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A Testy Blankfein Seems to Have Given Up


The Goldman Sachs CEO isn't helping his company's tarnished image.

Lloyd Blankfein just can't seem to get out his own way.

The Goldman Sachs (GS) CEO -- who should be quite comfortable in Washington, as his company and its employees have donated more to US political parties since 1989 than any other financial institution in America -- appeared this morning before the Congressional Financial Crisis Inquiry Commission, along with JP Morgan (JPM) CEO Jamie Dimon, Morgan Stanley (MS) Chairman John Mack, and Bank of America (BAC) CEO Brian Moynihan.

While Dimon, Mack, and Moynihan carried themselves with poise during the first portion of the hearing, Blankfein often came across as petulant, defensive, evasive, and condescending.

When answering one question, Blankfein began to explain what the term "mark-to-market" accounting meant, only to be cut off by a terse "Thank you, Mr. Blankfein. I'm familiar with what mark-to-market is."

Blankfein, ostensibly one of the smartest minds on Wall Street, also failed to provide any substantive answers, only excuses, such as:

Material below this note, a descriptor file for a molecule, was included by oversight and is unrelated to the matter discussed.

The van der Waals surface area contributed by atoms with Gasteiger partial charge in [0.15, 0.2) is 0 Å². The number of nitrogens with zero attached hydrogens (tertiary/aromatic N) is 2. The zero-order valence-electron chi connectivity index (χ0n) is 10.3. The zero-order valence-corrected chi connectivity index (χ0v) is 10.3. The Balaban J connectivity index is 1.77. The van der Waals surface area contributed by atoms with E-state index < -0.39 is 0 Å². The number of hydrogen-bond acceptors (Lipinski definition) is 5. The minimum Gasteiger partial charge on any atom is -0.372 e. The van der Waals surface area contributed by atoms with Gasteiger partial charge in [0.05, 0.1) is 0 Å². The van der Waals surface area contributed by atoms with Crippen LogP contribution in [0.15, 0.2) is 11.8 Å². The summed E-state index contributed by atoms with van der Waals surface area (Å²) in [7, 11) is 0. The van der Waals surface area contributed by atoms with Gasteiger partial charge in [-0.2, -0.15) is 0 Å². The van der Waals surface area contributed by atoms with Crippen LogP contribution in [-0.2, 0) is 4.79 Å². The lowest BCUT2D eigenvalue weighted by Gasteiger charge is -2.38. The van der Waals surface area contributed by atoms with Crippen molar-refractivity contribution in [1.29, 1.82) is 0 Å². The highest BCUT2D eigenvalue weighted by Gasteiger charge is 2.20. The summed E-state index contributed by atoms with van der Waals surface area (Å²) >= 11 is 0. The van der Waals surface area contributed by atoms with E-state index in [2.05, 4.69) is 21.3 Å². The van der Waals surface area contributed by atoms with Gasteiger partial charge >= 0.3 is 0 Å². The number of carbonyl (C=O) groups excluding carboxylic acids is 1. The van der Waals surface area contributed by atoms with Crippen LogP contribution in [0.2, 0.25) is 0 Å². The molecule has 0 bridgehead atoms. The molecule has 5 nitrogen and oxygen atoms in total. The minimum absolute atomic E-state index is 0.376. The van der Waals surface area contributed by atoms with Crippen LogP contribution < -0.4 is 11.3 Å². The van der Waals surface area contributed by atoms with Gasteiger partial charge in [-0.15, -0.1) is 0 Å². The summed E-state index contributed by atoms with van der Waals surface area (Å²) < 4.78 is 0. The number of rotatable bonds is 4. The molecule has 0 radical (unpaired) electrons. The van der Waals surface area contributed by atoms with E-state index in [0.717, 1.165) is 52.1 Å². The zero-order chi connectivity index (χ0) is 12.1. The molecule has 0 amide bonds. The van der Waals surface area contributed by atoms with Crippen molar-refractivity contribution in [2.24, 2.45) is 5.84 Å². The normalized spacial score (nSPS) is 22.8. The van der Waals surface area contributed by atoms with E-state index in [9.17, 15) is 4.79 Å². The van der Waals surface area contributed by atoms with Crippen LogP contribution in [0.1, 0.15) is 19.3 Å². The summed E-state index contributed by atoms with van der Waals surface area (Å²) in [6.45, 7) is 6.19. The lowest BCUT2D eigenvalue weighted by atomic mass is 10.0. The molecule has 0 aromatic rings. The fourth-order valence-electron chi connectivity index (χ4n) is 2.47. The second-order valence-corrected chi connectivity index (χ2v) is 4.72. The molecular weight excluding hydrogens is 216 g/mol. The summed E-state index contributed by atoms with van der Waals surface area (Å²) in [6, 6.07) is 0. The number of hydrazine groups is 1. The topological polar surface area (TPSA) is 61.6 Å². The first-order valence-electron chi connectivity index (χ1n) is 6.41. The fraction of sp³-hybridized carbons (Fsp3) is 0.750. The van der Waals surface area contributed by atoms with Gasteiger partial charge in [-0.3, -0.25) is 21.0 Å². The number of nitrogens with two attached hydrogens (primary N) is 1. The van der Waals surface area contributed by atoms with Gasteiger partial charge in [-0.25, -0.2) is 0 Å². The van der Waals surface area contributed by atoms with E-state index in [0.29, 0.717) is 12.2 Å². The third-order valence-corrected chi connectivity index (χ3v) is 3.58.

"We got caught up in elements of froth in the markets."

"We were going to bed at night with more risk than anyone should want to have."

And: "We had too much leverage in certain transactions."

After one lengthy answer to a question posed by Commissioner Heather Murren about whether or not there are now adequate levels of regulation in the financial sector, she immediately asked, "So, was there a 'yes' in there?"

What's gone wrong when Lloyd Blankfein, a man paid vast sums not to get "caught up in elements of froth in the markets" and not to go "to bed at night with more risk than anyone should want to have" and not to have "too much leverage in certain transactions" admits on live television that he did exactly that?

Has he simply given up on the idea that Goldman Sachs will ever win back the respect of the American public? After all, it was just this week that reports surfaced about Goldman considering instituting a program that would require executives and top managers to give a certain percentage of their earnings to charity, as the company gets set to dole out $18 billion in employee bonuses.

Sounds like a grand idea. Plus, as a man who earned $25.84 million in total compensation for 2008 (much of it in Goldman stock), Blankfein is surely a generous philanthropist and will have no trouble leading by example.

Not quite.

Public records show that the Lloyd and Laura Blankfein Foundation gave away a total of $950,500 for the year.

That's 3.67% of his total compensation.

By contrast, Jamie Dimon earned $8.52 million during the same period. However, the James and Judith K. Dimon Foundation gave away $1,358,500.

That's 15.94% of his annual pay.

Goldman Sachs may trade the markets brilliantly. But it's high time to hire a new PR department.
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